There’s also a grey area when it comes to preventing violence in the workplace. Part of the problem is the wording of the law, which asks employers to take “all reasonable precautions” to protect a worker should they become aware of a situation that could expose an employee to injury while on the job. To that end, employers are required to disclose any information about a person with a history of violent behaviour to employees who work with that person.

Does that mean employers need to do their homework on their staff beyond a criminal records check? Should you share word-of-mouth reports of potentially violent behaviour? Is this an invasion of privacy?

“My review of that is that employers are only producing what is reasonably necessary to deal with the investigation,” Evans explains. “Twenty years ago, employee privacy rights were non-existent. But personal information is very important now and employers will be conservative in how much they disclose.”

(Curiously, there’s no corresponding requirement to dispense information to co-workers with respect to an employee’s history of workplace harassment.)

But how far do you wade into the issue of domestic violence? “The definition of violence in the statute is pretty broad,” says Evans, “and you have to take reasonable steps as an employer to the extent that it impedes upon an employee’s interests at the workplace. For example, if you have two spouses in the same workplace, you may be required to separate them and do an investigation that may transcend into the workplace.”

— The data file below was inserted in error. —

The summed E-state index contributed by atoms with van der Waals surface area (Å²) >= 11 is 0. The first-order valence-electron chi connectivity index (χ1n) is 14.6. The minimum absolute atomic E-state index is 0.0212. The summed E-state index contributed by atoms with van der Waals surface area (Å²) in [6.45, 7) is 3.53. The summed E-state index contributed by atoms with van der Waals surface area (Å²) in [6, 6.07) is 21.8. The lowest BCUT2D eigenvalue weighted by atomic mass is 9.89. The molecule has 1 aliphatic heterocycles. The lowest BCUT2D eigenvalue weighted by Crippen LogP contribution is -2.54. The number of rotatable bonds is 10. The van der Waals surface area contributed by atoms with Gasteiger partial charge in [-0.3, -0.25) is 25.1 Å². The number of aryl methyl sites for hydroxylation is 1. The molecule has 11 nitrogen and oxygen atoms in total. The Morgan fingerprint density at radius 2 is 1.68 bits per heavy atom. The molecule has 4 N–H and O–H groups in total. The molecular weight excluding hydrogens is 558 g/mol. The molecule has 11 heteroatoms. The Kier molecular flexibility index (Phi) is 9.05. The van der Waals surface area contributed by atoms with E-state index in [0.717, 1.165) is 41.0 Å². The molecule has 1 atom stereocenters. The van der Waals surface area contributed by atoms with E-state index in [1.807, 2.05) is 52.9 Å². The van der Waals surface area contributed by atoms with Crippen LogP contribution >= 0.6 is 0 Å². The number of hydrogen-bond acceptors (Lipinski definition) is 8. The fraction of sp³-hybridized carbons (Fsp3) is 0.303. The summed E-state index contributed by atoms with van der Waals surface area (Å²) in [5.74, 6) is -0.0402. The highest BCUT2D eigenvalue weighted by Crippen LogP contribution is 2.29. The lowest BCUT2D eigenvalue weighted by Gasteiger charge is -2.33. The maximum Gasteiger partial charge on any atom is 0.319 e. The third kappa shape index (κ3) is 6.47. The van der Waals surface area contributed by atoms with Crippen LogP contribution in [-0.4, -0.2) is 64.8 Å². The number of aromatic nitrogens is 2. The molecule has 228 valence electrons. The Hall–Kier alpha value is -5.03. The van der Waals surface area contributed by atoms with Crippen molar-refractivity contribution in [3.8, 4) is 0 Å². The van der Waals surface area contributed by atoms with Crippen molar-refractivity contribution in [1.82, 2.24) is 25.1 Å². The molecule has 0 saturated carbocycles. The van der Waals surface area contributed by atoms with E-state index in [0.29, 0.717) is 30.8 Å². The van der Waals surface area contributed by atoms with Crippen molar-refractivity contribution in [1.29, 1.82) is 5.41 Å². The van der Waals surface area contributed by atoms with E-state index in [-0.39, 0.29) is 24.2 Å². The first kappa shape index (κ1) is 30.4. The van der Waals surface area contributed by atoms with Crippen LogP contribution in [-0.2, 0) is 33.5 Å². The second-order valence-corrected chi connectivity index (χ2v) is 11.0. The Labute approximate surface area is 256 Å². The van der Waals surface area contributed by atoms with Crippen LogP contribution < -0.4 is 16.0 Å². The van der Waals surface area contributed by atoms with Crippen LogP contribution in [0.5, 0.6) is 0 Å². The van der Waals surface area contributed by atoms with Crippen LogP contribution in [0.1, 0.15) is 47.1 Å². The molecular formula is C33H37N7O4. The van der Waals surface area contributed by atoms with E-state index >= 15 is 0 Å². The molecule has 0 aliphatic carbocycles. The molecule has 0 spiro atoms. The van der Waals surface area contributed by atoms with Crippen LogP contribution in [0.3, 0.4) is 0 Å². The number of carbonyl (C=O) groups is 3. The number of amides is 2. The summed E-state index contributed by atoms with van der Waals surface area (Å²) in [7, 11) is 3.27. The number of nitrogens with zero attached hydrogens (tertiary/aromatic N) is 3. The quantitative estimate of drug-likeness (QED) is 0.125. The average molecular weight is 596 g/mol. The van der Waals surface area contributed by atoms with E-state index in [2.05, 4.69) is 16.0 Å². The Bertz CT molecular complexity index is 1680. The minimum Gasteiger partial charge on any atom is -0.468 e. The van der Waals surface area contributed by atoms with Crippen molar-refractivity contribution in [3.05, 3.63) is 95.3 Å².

But does that go as far as restricting one spouse from entering the workplace, or even the parking lot? Or an off-site work-related function? While several questions have yet to be answered, Evans disputes the concern that the new legislation will create an undue workload.  “It’s not rocket science,” he says. “You aren’t going to have to hire a lawyer or consultant to comply—a simple read of the legislation should allow an HR department to deal with it. You have to set up a policy and a process, but it’s not all that different from what most employers should already have in place for human rights violations. It’s just broadening the scope of the policy, making employees aware of what constitutes harassing and violent behaviour and making them aware that it won’t be tolerated in the workplace. And if anyone has a complaint, here’s the process. 

“When investigating, “consider all the facts with an open mind,” Evans says, “and attempt to deal with it internally. If that doesn’t work, there’s the ability to take it to the next step—bringing an investigator in from the Ministry of Labour.” 

It’s what happens after a violation has been proven that has Evans most intrigued. “There’s a wide latitude to grant remedies. The way I read the statute, an inspector has to go in and make orders in the workplace. Thereafter, there’s a right to appeal to the labour board.” 

Will workplace chemistry be affected as staff walk on eggshells to avoid offending? “I don’t think so,” says Evans. “And the flip side of that is if there is abusive behaviour going on in the workplace, that too will affect the chemistry and productivity.

“They’re just trying to level the playing field for all employees, to set basic standards of conduct that must be followed. For 90 to 95 percent of employers, this is going to be a non-event. It’s the fringe employers, those who play it close to the line or occasionally cross that line, those who drive their workforce, who will have problems. Your big corporations won’t even blink over this.”